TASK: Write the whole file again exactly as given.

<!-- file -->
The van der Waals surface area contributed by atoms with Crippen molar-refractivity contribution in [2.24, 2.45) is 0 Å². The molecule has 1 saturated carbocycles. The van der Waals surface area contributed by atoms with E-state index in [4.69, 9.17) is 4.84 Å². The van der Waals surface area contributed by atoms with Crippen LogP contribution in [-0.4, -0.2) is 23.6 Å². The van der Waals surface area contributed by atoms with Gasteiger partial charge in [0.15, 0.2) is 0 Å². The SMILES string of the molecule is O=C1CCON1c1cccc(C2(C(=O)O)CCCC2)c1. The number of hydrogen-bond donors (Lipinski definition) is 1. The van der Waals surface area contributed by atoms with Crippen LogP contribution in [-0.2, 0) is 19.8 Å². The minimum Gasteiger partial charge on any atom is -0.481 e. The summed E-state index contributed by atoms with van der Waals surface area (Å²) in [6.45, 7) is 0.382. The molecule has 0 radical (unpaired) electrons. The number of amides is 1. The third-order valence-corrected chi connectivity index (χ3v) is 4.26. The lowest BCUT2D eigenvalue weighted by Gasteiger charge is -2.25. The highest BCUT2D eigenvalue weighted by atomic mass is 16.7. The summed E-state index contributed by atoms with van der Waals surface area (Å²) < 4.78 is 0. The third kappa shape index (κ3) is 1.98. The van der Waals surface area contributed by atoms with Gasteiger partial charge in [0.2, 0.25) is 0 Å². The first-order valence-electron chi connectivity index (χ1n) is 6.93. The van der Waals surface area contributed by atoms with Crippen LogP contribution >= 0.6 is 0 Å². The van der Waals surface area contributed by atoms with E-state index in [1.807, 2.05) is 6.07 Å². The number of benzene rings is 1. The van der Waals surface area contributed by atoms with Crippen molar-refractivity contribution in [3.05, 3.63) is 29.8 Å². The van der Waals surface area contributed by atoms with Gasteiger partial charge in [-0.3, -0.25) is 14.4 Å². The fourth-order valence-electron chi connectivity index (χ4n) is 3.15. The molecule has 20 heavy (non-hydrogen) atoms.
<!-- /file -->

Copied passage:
The van der Waals surface area contributed by atoms with Crippen molar-refractivity contribution in [2.24, 2.45) is 0 Å². The molecule has 1 saturated carbocycles. The van der Waals surface area contributed by atoms with E-state index in [4.69, 9.17) is 4.84 Å². The van der Waals surface area contributed by atoms with Crippen LogP contribution in [-0.4, -0.2) is 23.6 Å². The van der Waals surface area contributed by atoms with Gasteiger partial charge in [0.15, 0.2) is 0 Å². The SMILES string of the molecule is O=C1CCON1c1cccc(C2(C(=O)O)CCCC2)c1. The number of hydrogen-bond donors (Lipinski definition) is 1. The van der Waals surface area contributed by atoms with Crippen LogP contribution in [-0.2, 0) is 19.8 Å². The minimum Gasteiger partial charge on any atom is -0.481 e. The summed E-state index contributed by atoms with van der Waals surface area (Å²) in [6.45, 7) is 0.382. The molecule has 0 radical (unpaired) electrons. The number of amides is 1. The third-order valence-corrected chi connectivity index (χ3v) is 4.26. The lowest BCUT2D eigenvalue weighted by Gasteiger charge is -2.25. The highest BCUT2D eigenvalue weighted by atomic mass is 16.7. The summed E-state index contributed by atoms with van der Waals surface area (Å²) < 4.78 is 0. The third kappa shape index (κ3) is 1.98. The van der Waals surface area contributed by atoms with Gasteiger partial charge in [0.2, 0.25) is 0 Å². The first-order valence-electron chi connectivity index (χ1n) is 6.93. The van der Waals surface area contributed by atoms with Crippen LogP contribution >= 0.6 is 0 Å². The van der Waals surface area contributed by atoms with E-state index in [1.807, 2.05) is 6.07 Å². The number of benzene rings is 1. The van der Waals surface area contributed by atoms with Crippen molar-refractivity contribution in [3.05, 3.63) is 29.8 Å². The van der Waals surface area contributed by atoms with Gasteiger partial charge in [-0.3, -0.25) is 14.4 Å². The fourth-order valence-electron chi connectivity index (χ4n) is 3.15. The molecule has 20 heavy (non-hydrogen) atoms.